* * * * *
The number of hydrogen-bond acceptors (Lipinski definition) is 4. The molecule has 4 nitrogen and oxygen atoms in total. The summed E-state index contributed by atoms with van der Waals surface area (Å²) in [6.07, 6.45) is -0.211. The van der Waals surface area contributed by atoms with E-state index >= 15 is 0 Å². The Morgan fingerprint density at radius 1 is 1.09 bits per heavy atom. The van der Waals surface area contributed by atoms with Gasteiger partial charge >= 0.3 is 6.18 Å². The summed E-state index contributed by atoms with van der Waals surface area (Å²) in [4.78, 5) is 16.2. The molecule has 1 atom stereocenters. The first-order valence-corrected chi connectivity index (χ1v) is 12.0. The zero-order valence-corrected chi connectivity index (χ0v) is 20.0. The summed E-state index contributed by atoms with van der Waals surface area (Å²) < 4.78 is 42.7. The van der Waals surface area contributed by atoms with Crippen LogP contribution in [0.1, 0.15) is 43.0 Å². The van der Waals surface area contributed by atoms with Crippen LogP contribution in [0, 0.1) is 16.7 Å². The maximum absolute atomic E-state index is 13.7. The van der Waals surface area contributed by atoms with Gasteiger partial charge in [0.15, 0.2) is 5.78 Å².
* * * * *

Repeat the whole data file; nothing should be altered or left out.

The number of hydrogen-bond acceptors (Lipinski definition) is 4. The molecule has 4 nitrogen and oxygen atoms in total. The summed E-state index contributed by atoms with van der Waals surface area (Å²) in [6.07, 6.45) is -0.211. The van der Waals surface area contributed by atoms with E-state index >= 15 is 0 Å². The Morgan fingerprint density at radius 1 is 1.09 bits per heavy atom. The van der Waals surface area contributed by atoms with Gasteiger partial charge >= 0.3 is 6.18 Å². The summed E-state index contributed by atoms with van der Waals surface area (Å²) in [4.78, 5) is 16.2. The molecule has 1 atom stereocenters. The first-order valence-corrected chi connectivity index (χ1v) is 12.0. The zero-order valence-corrected chi connectivity index (χ0v) is 20.0. The summed E-state index contributed by atoms with van der Waals surface area (Å²) < 4.78 is 42.7. The van der Waals surface area contributed by atoms with Crippen LogP contribution in [0.1, 0.15) is 43.0 Å². The van der Waals surface area contributed by atoms with Crippen LogP contribution in [0, 0.1) is 16.7 Å². The maximum absolute atomic E-state index is 13.7. The van der Waals surface area contributed by atoms with Gasteiger partial charge in [0.15, 0.2) is 5.78 Å².